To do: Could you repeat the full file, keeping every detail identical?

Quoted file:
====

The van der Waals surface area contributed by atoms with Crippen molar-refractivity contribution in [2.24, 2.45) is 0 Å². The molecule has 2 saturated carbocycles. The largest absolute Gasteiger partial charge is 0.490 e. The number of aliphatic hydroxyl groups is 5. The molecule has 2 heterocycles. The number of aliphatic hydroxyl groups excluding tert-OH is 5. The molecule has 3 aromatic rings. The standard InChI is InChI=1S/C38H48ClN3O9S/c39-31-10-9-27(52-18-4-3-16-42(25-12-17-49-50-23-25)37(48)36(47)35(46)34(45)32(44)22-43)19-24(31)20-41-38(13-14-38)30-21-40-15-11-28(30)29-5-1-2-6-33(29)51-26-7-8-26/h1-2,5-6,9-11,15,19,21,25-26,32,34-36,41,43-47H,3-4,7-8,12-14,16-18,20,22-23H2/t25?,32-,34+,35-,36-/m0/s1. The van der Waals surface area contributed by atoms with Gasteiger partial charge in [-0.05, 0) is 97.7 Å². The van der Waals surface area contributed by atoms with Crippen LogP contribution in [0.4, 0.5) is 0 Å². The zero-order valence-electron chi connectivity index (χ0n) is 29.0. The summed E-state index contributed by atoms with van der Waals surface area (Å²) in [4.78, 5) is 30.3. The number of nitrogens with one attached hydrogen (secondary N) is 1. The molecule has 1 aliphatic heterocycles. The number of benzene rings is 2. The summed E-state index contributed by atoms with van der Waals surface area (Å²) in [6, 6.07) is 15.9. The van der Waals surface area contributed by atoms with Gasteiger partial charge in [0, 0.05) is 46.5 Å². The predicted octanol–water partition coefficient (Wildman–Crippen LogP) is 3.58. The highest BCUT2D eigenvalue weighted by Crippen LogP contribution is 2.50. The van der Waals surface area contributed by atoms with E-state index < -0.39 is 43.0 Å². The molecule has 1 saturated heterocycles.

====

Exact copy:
The van der Waals surface area contributed by atoms with Crippen molar-refractivity contribution in [2.24, 2.45) is 0 Å². The molecule has 2 saturated carbocycles. The largest absolute Gasteiger partial charge is 0.490 e. The number of aliphatic hydroxyl groups is 5. The molecule has 2 heterocycles. The number of aliphatic hydroxyl groups excluding tert-OH is 5. The molecule has 3 aromatic rings. The standard InChI is InChI=1S/C38H48ClN3O9S/c39-31-10-9-27(52-18-4-3-16-42(25-12-17-49-50-23-25)37(48)36(47)35(46)34(45)32(44)22-43)19-24(31)20-41-38(13-14-38)30-21-40-15-11-28(30)29-5-1-2-6-33(29)51-26-7-8-26/h1-2,5-6,9-11,15,19,21,25-26,32,34-36,41,43-47H,3-4,7-8,12-14,16-18,20,22-23H2/t25?,32-,34+,35-,36-/m0/s1. The van der Waals surface area contributed by atoms with Gasteiger partial charge in [-0.05, 0) is 97.7 Å². The van der Waals surface area contributed by atoms with Crippen LogP contribution in [0.4, 0.5) is 0 Å². The zero-order valence-electron chi connectivity index (χ0n) is 29.0. The summed E-state index contributed by atoms with van der Waals surface area (Å²) in [4.78, 5) is 30.3. The number of nitrogens with one attached hydrogen (secondary N) is 1. The molecule has 1 aliphatic heterocycles. The number of benzene rings is 2. The summed E-state index contributed by atoms with van der Waals surface area (Å²) in [6, 6.07) is 15.9. The van der Waals surface area contributed by atoms with Gasteiger partial charge in [0, 0.05) is 46.5 Å². The predicted octanol–water partition coefficient (Wildman–Crippen LogP) is 3.58. The highest BCUT2D eigenvalue weighted by Crippen LogP contribution is 2.50. The van der Waals surface area contributed by atoms with E-state index < -0.39 is 43.0 Å². The molecule has 1 saturated heterocycles.